The BRAVIA rangeGenerally speaking, Sony's model-numbering system is relatively easy to understand. As an example, the 40W5810 is a 40in set that's part of the W-series range. The number after the letter denotes the generation, so this is a fifth-generation LCD box. The last three numbers are used to differentiate features.
As a rough-and-ready reckoner, the single letter denotes the quality of model. Sony's BRAVIA range currently spans from the cheapest 'S' through to the high-end 'Z'. The special E-series model upsets this harmony, though. All but one LCD larger than 32in supports the 'full-HD' resolution of 1080p - 1,920x1,080 pixels - and every single model has a built-in Freeview tuner.
Better-quality TVs have (at least) a 100Hz refresh rate that improves smoothness for fast-motion action. Sony's value-oriented S- and V-series range fall foul of this feature, however. On the other end of the scale, the Z-series remains the only BRAVIA model to feature a 200Hz refresh rate, and, much in demand today, LED backlighting is limited to just three high-end sets.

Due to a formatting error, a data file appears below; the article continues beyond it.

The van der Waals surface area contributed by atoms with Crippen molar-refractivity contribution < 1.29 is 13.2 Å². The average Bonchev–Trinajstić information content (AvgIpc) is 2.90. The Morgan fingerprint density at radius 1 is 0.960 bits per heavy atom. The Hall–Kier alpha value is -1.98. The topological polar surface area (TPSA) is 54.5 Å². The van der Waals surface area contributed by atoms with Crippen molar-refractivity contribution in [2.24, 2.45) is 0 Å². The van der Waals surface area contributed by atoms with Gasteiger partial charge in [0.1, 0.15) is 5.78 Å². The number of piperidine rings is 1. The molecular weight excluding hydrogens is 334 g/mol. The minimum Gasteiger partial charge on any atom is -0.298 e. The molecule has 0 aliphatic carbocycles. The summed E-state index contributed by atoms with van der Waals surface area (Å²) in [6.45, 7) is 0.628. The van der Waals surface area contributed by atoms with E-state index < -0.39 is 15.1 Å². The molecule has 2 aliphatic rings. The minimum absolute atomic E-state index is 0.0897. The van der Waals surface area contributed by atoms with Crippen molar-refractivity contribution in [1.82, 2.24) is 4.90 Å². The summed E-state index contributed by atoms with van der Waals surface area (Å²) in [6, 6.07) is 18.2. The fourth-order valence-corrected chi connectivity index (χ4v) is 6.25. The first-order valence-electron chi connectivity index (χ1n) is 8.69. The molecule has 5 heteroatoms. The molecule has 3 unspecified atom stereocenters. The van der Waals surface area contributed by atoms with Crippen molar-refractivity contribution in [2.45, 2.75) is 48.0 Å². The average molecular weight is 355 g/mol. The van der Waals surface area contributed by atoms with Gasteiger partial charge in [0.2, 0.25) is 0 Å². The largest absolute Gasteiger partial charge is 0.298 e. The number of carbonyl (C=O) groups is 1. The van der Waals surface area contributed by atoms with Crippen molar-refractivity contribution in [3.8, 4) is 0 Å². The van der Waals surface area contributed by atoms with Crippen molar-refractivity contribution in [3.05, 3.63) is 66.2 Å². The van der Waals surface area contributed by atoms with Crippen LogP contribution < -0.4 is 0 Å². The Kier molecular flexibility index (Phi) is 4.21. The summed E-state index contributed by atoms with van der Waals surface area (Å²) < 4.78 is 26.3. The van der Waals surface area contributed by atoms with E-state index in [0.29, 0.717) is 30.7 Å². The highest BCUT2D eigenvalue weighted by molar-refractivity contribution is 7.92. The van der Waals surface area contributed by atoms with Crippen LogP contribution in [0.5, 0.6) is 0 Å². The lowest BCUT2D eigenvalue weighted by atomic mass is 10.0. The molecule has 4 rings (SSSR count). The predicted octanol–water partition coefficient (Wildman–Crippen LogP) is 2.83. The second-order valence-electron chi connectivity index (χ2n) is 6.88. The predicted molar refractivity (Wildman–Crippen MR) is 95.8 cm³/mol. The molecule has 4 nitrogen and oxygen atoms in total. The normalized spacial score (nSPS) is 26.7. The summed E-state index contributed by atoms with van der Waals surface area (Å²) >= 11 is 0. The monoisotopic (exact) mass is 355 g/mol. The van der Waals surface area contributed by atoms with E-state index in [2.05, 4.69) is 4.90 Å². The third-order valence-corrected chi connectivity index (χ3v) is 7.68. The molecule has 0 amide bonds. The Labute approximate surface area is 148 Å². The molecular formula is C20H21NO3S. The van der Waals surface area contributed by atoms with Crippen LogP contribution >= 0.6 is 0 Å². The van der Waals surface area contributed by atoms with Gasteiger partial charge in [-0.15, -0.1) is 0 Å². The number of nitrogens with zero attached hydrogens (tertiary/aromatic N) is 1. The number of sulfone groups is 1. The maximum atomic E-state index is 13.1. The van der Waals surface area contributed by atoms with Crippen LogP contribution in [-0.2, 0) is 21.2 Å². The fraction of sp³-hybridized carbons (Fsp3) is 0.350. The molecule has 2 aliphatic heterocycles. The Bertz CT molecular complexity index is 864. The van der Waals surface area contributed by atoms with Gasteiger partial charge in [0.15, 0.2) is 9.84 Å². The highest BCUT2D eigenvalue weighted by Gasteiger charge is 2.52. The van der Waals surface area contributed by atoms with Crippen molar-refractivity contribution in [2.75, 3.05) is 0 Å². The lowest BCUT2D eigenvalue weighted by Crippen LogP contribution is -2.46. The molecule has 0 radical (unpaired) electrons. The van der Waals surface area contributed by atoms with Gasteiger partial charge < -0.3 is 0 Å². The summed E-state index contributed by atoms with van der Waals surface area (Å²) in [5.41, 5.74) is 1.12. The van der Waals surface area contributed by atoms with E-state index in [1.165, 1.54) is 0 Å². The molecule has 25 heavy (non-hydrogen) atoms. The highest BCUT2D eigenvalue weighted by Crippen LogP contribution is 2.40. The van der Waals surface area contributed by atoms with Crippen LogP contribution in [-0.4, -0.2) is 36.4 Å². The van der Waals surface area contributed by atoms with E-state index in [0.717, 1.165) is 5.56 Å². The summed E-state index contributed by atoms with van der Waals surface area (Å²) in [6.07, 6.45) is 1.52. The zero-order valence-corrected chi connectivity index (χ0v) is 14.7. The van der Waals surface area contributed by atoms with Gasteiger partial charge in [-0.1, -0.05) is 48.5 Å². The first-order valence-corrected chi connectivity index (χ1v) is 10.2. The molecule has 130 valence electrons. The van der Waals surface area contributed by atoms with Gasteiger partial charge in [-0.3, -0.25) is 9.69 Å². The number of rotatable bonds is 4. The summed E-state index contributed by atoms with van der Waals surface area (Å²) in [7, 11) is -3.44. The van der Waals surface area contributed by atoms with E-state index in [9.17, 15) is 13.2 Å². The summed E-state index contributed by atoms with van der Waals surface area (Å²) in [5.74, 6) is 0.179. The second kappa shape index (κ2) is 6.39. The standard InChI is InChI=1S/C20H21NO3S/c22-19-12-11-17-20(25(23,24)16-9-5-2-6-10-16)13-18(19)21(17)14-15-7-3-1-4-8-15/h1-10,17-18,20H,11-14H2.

In effect, the more you spend for a given size the greater the number of picture-enhancing goodies, from faster refresh rates, higher contrast ratios and deeper blacks, to efficient backlighting and super-slim frames. Taken on a feature-for-feature and price-to-price comparison, Sony's BRAVIAs don't quite match up to offerings from Samsung, whose catalogue is littered with slightly higher specifications at every price point.
Sony, though, is attempting to woo customers with a few tasty features of its own, including integrated freesat HD support, as is the case with the 40W5810.
Having gone through the process of purchasing a large-screen LCD TV just over a year ago and finally opting for a Sony BRAVIA 46W4500, shown above, I'm keen to see what difference a year makes.